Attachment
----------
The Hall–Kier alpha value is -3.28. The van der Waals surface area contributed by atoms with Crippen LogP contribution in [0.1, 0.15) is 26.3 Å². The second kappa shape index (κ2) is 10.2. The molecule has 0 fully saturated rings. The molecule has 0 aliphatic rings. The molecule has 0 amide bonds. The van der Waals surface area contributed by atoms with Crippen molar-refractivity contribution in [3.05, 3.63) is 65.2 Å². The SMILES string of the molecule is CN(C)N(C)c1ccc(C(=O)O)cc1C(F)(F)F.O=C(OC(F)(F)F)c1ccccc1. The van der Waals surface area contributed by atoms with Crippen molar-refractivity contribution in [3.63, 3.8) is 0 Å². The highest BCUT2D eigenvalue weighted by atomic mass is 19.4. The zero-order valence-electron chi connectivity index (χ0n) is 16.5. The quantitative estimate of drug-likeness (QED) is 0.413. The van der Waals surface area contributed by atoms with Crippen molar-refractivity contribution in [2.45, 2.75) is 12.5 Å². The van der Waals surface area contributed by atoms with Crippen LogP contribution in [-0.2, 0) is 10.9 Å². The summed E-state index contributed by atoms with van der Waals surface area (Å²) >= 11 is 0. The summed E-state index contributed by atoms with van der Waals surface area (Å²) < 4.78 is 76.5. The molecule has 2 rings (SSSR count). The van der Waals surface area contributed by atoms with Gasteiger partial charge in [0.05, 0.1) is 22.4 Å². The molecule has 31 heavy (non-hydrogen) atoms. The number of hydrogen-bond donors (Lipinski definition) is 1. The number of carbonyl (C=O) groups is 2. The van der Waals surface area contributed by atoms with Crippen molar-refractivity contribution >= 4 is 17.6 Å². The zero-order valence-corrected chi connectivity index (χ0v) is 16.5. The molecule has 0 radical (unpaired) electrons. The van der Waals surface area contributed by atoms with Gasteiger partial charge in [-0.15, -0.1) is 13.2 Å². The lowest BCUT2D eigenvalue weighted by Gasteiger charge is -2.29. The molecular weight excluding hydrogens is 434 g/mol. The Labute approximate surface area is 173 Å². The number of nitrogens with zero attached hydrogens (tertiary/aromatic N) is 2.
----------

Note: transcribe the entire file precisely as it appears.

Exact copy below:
The Hall–Kier alpha value is -3.28. The van der Waals surface area contributed by atoms with Crippen LogP contribution in [0.1, 0.15) is 26.3 Å². The second kappa shape index (κ2) is 10.2. The molecule has 0 fully saturated rings. The molecule has 0 aliphatic rings. The molecule has 0 amide bonds. The van der Waals surface area contributed by atoms with Crippen molar-refractivity contribution in [3.05, 3.63) is 65.2 Å². The SMILES string of the molecule is CN(C)N(C)c1ccc(C(=O)O)cc1C(F)(F)F.O=C(OC(F)(F)F)c1ccccc1. The van der Waals surface area contributed by atoms with Crippen molar-refractivity contribution in [3.63, 3.8) is 0 Å². The highest BCUT2D eigenvalue weighted by atomic mass is 19.4. The zero-order valence-electron chi connectivity index (χ0n) is 16.5. The quantitative estimate of drug-likeness (QED) is 0.413. The van der Waals surface area contributed by atoms with Crippen molar-refractivity contribution in [2.45, 2.75) is 12.5 Å². The van der Waals surface area contributed by atoms with Crippen LogP contribution in [-0.2, 0) is 10.9 Å². The summed E-state index contributed by atoms with van der Waals surface area (Å²) >= 11 is 0. The summed E-state index contributed by atoms with van der Waals surface area (Å²) < 4.78 is 76.5. The molecule has 2 rings (SSSR count). The van der Waals surface area contributed by atoms with Gasteiger partial charge in [0.05, 0.1) is 22.4 Å². The molecule has 31 heavy (non-hydrogen) atoms. The number of hydrogen-bond donors (Lipinski definition) is 1. The number of carbonyl (C=O) groups is 2. The van der Waals surface area contributed by atoms with Crippen molar-refractivity contribution >= 4 is 17.6 Å². The zero-order valence-corrected chi connectivity index (χ0v) is 16.5. The molecule has 0 radical (unpaired) electrons. The van der Waals surface area contributed by atoms with Gasteiger partial charge in [-0.15, -0.1) is 13.2 Å². The lowest BCUT2D eigenvalue weighted by Gasteiger charge is -2.29. The molecular weight excluding hydrogens is 434 g/mol. The Labute approximate surface area is 173 Å². The number of nitrogens with zero attached hydrogens (tertiary/aromatic N) is 2.